Retouch4me has announced the first neural network-trained plugin for DaVinci Resolve that automatically retouches skin imperfections extremely quickly and entirely on its own.
The Estonia-based company’s new Heal OFX video plugin builds on the technology found in its photography retouching software. In April, Retouch4Me announced a suite of nine plug-ins that target specific retouching tasks and was able to automate what would normally take a lot longer to do by hand.
While most plugins that offer to do what Retouch4Me does end up making skin look fake and like plastic, the company’s artificial intelligence-powered tools manage to actually provide great results across a variety of photography disciplines with minimal effort.
The tool removes blemishes on skin but keeps textures and tones intact which contributes to a final image that looks realistic. While expensive, Retouch4Me actually manages to do what it claims, which led PetaPixel to recommend it as the best plugin for AI Portrait Retouching.
While the still photo software was impressive, the company clearly had more in mind for its AI. Heal OFX for DaVinci Resolve takes the basic results from its photo software and brings it over to video where retouching has historically been far more complicated.
“Some users applied our plug-ins to retouch video by creating a sequence and editing each separate frame,” Oleg Sharonov, the author and the main developer of the project, says. “We decided to simplify the task, making the editing convenient and optimizing the work of the neural network for video. We are launching a new plug-in that retouches directly in Da Vinci by pressing just one button.”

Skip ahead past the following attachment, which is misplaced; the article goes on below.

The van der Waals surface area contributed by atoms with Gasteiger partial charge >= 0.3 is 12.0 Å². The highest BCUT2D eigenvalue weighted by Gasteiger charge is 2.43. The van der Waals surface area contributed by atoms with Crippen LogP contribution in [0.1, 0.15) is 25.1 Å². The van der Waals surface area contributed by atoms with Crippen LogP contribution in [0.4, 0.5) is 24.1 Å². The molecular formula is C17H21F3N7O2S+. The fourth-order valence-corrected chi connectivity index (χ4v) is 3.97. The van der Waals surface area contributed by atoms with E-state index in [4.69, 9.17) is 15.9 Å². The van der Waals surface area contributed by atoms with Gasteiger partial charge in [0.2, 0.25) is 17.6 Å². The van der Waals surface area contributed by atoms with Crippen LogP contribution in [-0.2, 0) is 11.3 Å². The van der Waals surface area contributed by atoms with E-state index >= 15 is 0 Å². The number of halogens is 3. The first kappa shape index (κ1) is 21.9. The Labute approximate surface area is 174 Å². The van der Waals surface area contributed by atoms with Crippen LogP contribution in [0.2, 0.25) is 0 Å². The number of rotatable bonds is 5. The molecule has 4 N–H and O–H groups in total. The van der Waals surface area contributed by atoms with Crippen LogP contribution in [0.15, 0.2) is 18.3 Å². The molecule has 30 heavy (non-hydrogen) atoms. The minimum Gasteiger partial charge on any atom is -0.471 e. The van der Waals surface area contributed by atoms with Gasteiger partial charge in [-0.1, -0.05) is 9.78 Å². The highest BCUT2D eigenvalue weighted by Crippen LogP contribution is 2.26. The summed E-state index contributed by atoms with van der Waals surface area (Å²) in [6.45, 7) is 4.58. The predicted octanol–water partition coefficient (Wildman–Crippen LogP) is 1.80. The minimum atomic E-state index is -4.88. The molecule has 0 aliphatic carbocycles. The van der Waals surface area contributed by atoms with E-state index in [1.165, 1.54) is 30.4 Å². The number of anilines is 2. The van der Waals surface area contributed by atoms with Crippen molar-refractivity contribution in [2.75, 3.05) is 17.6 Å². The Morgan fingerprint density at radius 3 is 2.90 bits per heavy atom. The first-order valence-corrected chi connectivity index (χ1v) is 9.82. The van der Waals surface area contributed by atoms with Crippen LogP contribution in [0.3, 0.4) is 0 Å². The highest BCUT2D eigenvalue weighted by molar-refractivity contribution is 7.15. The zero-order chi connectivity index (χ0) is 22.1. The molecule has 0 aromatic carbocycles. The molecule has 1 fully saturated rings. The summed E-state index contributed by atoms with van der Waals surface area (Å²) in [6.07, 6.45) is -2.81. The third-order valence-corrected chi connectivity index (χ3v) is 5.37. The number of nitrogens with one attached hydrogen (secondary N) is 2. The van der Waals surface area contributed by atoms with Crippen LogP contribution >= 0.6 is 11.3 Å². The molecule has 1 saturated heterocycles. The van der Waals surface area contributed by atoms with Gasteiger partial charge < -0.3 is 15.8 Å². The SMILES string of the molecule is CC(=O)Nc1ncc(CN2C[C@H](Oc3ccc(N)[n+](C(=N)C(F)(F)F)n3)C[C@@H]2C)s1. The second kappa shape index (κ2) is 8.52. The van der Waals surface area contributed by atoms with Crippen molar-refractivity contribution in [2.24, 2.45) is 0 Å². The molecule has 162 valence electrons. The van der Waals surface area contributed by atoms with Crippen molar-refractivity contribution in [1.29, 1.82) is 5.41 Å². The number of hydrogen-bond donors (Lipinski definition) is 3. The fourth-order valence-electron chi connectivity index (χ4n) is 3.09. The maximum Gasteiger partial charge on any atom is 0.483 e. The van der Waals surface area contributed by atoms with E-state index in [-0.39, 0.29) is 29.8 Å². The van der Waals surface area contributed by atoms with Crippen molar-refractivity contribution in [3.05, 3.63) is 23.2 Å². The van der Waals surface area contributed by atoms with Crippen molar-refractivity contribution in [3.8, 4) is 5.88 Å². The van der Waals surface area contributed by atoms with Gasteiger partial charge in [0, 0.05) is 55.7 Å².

Retouch4me says its Heal OFX plugin works like having a professional video retoucher and allows videographers to get natural-looking results quickly without having to dedicate time and resources to the process. A brief demonstration of the plugin can be seen in the video below.
The demonstration shows that the tool removes facial blemishes but also appears to remove beauty spots and freckles. It’s not clear how much, or if, the plugin can be refined to only target a specific type of “imperfection,” but given the description of Heal OFX from the company, it appears that, at least for now, the only option is a blanket application of the effect.
“The unique neural network tracks and saves retouched fragments of the video. You don’t need to remove each spot separately, you get the perfect result by pressing just one button,” the company says. “The application allows you to control the degree of processing and select areas where it is not needed. It makes the plug-in a great fit for natural, high-quality retouching.”
Retouch4me has not revealed how much Heal OFX will cost nor has the company revealed a launch date, but those interested in the tool can sign up on the company’s website to be notified when the product is ready to purchase. Editors should expect to pay a decent amount for the tool, given that each the company’s photograpahy-based plugins runs between $99 and $120.